Definition 8 (see ). Let and be two soft groups over . Then is a soft subgroup of , written as , if(1),(2) is a subgroup of for all .
Definition 9 (see ). Let and be two soft groups over and , respectively, and let and be two functions. Then one says is a soft homomorphism and is soft homomorphic to , denoted by , if the following conditions are satisfied: (1) is a homomorphism from onto ,(2) is a mapping from onto ,(3) for all .
In this definition, if is an isomorphism from to and is a one-to-one mapping from onto , then we say that is a soft isomorphism and is soft isomorph to which is denoted by . The image of soft group under soft homomorphism will be denoted by .
Definition 10 (see ). Let and be two soft groups over and , respectively. The product of soft groups and is defined as , where , for all .
3. The Order of Soft Groups
Since the elements of a cyclic group are the powers of the element, properties of cyclic groups are closely related to the properties of the powers of an element. In this paper, we define order of the soft group by using definition of the soft group that was defined in . We then investigate their properties.
Definition 11. A pair is called surjective soft set over , where is a surjective mapping given by .
Throughout this study, denotes a group and the soft set will be a surjective soft set. The element is used instead of the element of .
Definition 12. Let be a soft set over and for . Then is called -power of .
Example 13. Let be a soft set over , where , and let be a soft set over group . And the third power of is .
Of course, when the group is additive, the th power of will be written by .
Theorem 14. Let be a soft set over and for . Then, for all , (1), for all ,(2), for all ,(3), for all .
In general, the opposite of Theorem 14(1) is not true. We illustrate an example of this situation.
Example 15. Let and let be a function such that and . The intersection is . So . On the other hand . Consequently .
Definition 16. Let be a soft set over and . If there is a positive integer such that , then the least such positive integer is called the order of . If no such exists, then has infinite order. The order of is denoted by .
If is a soft group over , then the order of coincides with the order of , which is subgroup of . Of course if there is any element in such that , then the order of is 1.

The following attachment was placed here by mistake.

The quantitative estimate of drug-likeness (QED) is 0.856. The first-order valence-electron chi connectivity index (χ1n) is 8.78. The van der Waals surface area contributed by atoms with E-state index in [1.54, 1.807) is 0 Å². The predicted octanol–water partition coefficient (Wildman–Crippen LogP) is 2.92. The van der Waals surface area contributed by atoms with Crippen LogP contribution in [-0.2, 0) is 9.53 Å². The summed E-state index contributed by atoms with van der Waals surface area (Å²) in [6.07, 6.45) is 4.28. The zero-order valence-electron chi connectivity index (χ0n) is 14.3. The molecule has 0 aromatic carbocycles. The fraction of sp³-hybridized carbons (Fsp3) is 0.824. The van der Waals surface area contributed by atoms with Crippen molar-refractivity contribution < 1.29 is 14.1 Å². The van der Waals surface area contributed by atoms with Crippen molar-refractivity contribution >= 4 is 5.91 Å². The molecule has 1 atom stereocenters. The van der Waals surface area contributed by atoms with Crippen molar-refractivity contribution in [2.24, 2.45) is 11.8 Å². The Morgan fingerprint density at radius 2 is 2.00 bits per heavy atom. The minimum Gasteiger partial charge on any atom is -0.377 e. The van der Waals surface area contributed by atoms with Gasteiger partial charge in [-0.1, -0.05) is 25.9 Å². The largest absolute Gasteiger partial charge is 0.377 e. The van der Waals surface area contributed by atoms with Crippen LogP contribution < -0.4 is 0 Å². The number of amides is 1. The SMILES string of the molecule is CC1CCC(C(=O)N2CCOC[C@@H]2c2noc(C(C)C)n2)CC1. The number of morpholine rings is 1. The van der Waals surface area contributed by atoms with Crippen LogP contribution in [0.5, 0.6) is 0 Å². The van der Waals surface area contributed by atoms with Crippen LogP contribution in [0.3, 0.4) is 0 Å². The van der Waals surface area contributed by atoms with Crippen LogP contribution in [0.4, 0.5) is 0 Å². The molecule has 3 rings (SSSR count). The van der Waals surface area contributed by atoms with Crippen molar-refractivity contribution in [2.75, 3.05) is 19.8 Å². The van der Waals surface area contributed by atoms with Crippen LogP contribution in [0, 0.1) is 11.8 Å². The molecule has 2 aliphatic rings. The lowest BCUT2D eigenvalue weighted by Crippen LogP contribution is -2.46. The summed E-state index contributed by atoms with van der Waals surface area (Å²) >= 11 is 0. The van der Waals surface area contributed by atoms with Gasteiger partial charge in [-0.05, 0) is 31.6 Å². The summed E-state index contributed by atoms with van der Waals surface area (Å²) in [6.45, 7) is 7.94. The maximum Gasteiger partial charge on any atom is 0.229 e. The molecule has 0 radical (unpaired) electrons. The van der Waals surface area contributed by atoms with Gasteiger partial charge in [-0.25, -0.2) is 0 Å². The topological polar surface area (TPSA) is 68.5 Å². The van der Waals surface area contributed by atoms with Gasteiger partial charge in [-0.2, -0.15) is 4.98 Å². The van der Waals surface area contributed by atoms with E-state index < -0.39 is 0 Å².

Example 17. In Example 13 the order of element is 3.
Let be a soft group over group of integer numbers , where is a mapping from natural numbers to such that for all . There is no any positive integer such that , so has infinite order for all .
Theorem 18. Let be finite group and a soft group over . Then, the orders of elements of are finite.
Proof. It is straightforward.
Theorem 19. Let be a soft set over finite group and for . Then, the order of is the least common multiple (LCM) of order of elements of .
Proof. Let be the order of . Then . This means that for all . We know from classical group theory that , namely, , divides for all . Thus, is common multiple of elements of . Let be another common multiple of elements of . Then, by reason of for all , . However, since is the least number that satisfies the condition , hence . This completes the proof.
Theorem 20. Let be finite group, a soft group over , and and the elements of . Then, for all , one has the following: (1) for ,(2) for ,(3) for .
Proof. We consider the following.(1) is subgroup of and , so and . It follows .(2)Let , , and . From Theorem 14. This follows and . Thus is a common multiple of and . Let be another common multiple of and . Consider . Since is the least positive integer that satisfied the condition , divides . Hence is LCM order of and . This completes the proof.(3)Since and are subgroups of , it is seen easily.
Definition 21. Let be group and soft set over . The set
is called th power of soft set .
Example 22. Let be a soft set over defined in Example 13. Then, the second power of is that , and , , , .
Theorem 23. Let and be two soft sets over . Then, (1),(2)if and, for all , and are identical approximations, then .